Each level had to be with progressive difficulty and at the same time interesting to the user. Creativity had to be present in every password or secret passage, the personality of the enemy and in the combination of every animation, audio and scenery. We also created a quality roadmap to consolidate an effort of three talking heads. Yes, the Duke Nukem 3D for Mega Drive was made from scratch and developed by three professionals: Two engineering and design.
I recently heard someone saying that Duke Nukem 3D was made from the Phantasy Star. I don’t know why he did this statement, since there were no connections between the two games. None at all! Maybe who he said that doesn’t remember how it was done or even the talent he had in this company, unfortunately.
How long did this project last?
To create the authoring tools, design and testing, about a year.
How was the feedback from SEGA when they saw Duke Nukem 3D running on the SEGA Genesis?
It was a great surprise, we received an email from SEGA classifying the game as AA, which is the maximum score achieved in a game for the Mega Drive platform and a congratulatory comment for having achieved something that even SEGA wondered if it was possible. Moreover, it was matter of specialized magazines of the time. It was something exciting where three Brazilians developed with little technology and a lot of pressure, something that would be amazing so far.
In 2015, the company Piko Interactive relaunched the game worldwide. Do you feel proud that even after so many years there is still demand for the game?
I feel extreme fulfillment and a sense of accomplishment, and ready for new challenges. No wonder, because the love that was put in the development of this game only tends to give good results. I remember having worked on Christmas Day and New Year’s Eve! What is done with care and quality remains. Knowing that now a project in which you participated so intensely, belongs to the world is the best feeling you could feel. After 20 years I am thrilled!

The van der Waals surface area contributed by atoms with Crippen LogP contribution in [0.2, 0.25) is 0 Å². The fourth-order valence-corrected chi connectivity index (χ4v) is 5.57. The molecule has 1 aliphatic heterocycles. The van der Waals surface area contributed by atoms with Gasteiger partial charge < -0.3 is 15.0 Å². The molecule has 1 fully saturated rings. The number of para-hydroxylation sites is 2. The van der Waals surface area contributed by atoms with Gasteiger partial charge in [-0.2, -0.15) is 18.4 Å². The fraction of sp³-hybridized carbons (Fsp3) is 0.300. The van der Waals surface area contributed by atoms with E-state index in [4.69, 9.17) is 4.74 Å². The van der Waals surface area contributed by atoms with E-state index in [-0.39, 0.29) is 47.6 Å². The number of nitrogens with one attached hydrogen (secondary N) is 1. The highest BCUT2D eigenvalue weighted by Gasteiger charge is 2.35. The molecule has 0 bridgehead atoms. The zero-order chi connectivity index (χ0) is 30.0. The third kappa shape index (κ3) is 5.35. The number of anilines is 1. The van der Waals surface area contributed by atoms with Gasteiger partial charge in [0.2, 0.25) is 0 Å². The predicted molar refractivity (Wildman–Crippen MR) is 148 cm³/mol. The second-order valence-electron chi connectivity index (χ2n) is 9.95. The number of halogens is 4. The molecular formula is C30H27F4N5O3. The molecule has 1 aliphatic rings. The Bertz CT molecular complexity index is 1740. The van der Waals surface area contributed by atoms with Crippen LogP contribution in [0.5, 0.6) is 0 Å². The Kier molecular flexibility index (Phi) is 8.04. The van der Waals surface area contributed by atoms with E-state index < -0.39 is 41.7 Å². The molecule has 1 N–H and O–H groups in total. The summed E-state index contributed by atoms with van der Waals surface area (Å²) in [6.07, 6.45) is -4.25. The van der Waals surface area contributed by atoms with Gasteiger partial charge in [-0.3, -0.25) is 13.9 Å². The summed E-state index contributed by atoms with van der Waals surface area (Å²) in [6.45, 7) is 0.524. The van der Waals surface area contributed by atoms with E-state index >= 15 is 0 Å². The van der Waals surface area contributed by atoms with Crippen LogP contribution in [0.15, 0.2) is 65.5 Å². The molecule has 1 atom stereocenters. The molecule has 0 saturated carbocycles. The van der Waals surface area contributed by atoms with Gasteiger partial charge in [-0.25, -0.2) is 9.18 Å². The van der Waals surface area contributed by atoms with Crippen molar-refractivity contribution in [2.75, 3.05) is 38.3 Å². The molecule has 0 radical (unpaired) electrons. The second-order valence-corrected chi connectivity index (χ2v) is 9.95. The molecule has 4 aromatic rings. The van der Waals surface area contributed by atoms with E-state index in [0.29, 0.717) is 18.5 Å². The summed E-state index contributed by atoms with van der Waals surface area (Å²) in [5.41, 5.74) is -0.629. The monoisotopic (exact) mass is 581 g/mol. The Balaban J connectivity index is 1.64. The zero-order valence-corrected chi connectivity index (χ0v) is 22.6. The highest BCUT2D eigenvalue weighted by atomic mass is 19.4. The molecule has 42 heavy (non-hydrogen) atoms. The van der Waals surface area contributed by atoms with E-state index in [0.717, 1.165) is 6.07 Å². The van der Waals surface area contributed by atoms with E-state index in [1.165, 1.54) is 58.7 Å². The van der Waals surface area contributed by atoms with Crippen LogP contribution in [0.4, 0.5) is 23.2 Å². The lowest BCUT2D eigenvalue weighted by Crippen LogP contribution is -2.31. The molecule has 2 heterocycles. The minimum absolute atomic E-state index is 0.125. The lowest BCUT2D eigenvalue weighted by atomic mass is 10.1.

Daniel ,thank you for the interview. Lastly, do you have any message for someone who is starting now with game design?
Never give up is the first thing, the second is to love very, very much what you do, the third is not limiting yourself to creating games in front of a computer. A professional should study hard and have a systemic view of the work. It’s not limited in what the software or programming gives you, the secret is to explore what is out of the computer universe, know how to create is to look at nature and see different painting techniques and illustration; It’s to feel the movement of a walk and the flow of people who are around you. The design of a game begins long before digital effects and advanced plugins. I developed the Digital Art Therapy ©, it’s a tool that works WELL-BEING Design concept mentioned above, many studies I used from the time when I developed games.
Currently, I help people in changing mentality and exercise leadership in business, adding knowledge of that time in other areas. The different professionals need to have an open mind to new possibilities and applications of their skills.
Thank you very much.